Monday, April 11, 2016

The Good News About Public Libraries, or, 5 Reasons You Should Visit Your Library This Week

Libraries have always played a prominent role in my life. I have fond memories of going to the library as a child. I have worked in libraries in one role or another for well over twenty years. So I suppose that it isn't surprising that I have made visits to the public library a regular event with my own children.

In today's fast-paced, tech saturated society, many people have questioned the relevance and necessity of libraries. Why do we need libraries when we have e-books, google, and big box bookstores with high end coffee shops? Libraries have responded by finding new and innovative ways to attract patrons and thereby justify their existence. You can now find public libraries that loan musical instruments, power tools, seeds and there are even projects where you can sign out a person for a candid conversation about their life experience and world-view. You can go to a library to knit, draw, use a green screen or 3-D printer, create and learn. 

These are all fantastic programs, and it is exciting to see the possibilities for 21st century libraries. However, in the midst of change, it is important to remember what it is that has always made public libraries great. I also think it begins with children, who will grow up to be life-long patrons. Looking through the eyes of a child you can see what really is most important about a public library, and get back to the basics, the gospel or good news of these important institutions. So here are five reasons why I think you need to visit a library, with a child or on your own, and I hope that it serves as a reminder to libraries about what they are doing right (and what they have always been doing right).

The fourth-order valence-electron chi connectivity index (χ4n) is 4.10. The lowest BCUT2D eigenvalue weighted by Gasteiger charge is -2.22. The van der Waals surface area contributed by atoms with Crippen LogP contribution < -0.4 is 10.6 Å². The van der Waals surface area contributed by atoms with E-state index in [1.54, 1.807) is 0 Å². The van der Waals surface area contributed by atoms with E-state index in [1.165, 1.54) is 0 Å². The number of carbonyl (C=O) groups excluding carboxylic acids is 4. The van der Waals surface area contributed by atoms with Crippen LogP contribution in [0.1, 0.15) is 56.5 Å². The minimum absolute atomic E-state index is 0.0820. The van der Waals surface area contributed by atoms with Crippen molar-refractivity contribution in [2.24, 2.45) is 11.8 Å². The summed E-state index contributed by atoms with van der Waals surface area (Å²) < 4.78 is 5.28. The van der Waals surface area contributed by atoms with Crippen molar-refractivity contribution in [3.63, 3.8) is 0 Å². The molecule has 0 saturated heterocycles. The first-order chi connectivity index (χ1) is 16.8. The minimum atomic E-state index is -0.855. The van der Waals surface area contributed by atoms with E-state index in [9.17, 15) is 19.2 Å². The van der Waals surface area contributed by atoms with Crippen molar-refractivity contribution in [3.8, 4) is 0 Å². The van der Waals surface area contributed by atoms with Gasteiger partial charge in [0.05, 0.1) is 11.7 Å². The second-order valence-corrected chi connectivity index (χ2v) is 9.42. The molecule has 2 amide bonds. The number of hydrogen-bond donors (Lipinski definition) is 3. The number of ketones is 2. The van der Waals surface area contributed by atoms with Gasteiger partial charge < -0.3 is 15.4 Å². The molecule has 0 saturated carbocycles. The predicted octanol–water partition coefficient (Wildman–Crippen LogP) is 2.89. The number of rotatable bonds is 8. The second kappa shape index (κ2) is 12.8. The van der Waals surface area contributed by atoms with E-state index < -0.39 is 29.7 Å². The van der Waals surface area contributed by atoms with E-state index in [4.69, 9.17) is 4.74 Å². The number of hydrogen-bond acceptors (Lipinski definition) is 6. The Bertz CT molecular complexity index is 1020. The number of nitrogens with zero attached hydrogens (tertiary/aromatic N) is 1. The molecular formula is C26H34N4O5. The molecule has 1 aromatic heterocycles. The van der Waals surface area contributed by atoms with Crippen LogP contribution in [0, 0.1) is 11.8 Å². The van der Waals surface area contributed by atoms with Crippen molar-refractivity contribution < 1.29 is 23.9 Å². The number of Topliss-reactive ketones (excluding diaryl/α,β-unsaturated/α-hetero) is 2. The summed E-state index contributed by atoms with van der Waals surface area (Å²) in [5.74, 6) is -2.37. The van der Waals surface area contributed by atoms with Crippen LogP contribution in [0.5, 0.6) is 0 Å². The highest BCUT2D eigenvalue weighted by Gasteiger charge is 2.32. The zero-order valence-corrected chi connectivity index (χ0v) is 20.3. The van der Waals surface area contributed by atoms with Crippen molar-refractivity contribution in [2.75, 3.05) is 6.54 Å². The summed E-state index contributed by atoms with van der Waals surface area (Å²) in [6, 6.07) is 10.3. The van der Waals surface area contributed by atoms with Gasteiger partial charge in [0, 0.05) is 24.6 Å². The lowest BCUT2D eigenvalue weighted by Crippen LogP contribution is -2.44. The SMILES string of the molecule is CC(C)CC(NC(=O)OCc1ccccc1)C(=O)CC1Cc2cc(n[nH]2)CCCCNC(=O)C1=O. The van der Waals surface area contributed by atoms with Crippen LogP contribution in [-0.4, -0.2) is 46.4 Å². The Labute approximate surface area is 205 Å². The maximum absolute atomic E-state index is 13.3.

1. Books (of course)
A little spine poetry in honour of poetry month.

Recently my daughter went on a field trip with her class. They climbed a mountain (OK Mount Pelion), they went curling and visited the public library. She came home bubbling over with excitement to talk about her trip. Did she talk about the beautiful view from the top of the mountain, or about the thrill of sweeping and throwing rocks? Those things didn't even come up. This child who goes to the library almost weekly could hardly wait to tell me about the library. "Mom they have a series there where you get to decide what happens in the story and the first time I froze to death. The next time I died from heat in the desert!" Ah, the good old Choose-Your-Own-Adventure. A day of actual adventures with her class could not compare with a great book placed into the hand of a child by an enthusiastic librarian.

The library contains more than books to be read for entertainment. Recently I was discussing a controversial issue with my daughter and we had conflicting viewpoints. Of course, she was wrong (I'm only half-joking). We each gave reasons for our positions. I told her we could research to become better informed. But what if we went to the library and they only had books in the collection that supported the one point of view? The beautiful thing about libraries is that to the best of their abilities, all view-points are represented in the collections. The freedom to read is freedom for all. And by understanding the point of view of others, we gain a greater understanding of our own beliefs.

2. Belonging

I have a library card. My children both have library cards. We didn't need to pay to join the club. We live here, we belong here. It is a thrill for a child to have that card because it belongs to them. It allows them access to infinite worlds. Children are not lesser citizens at the library. They are given the same responsibility and access as adults. What is really owerful for a child is that they can choose what they get with that card. They will not be told that they are not old/smart/able/rich enough to choose a particular book. They belong. They have a voice and a choice.  Where else can you take a child where the answer will always be a yes? No matter your age, economic status, a particular book. No matter your age, gender, religion, or identity, all are equal, all belong at the library.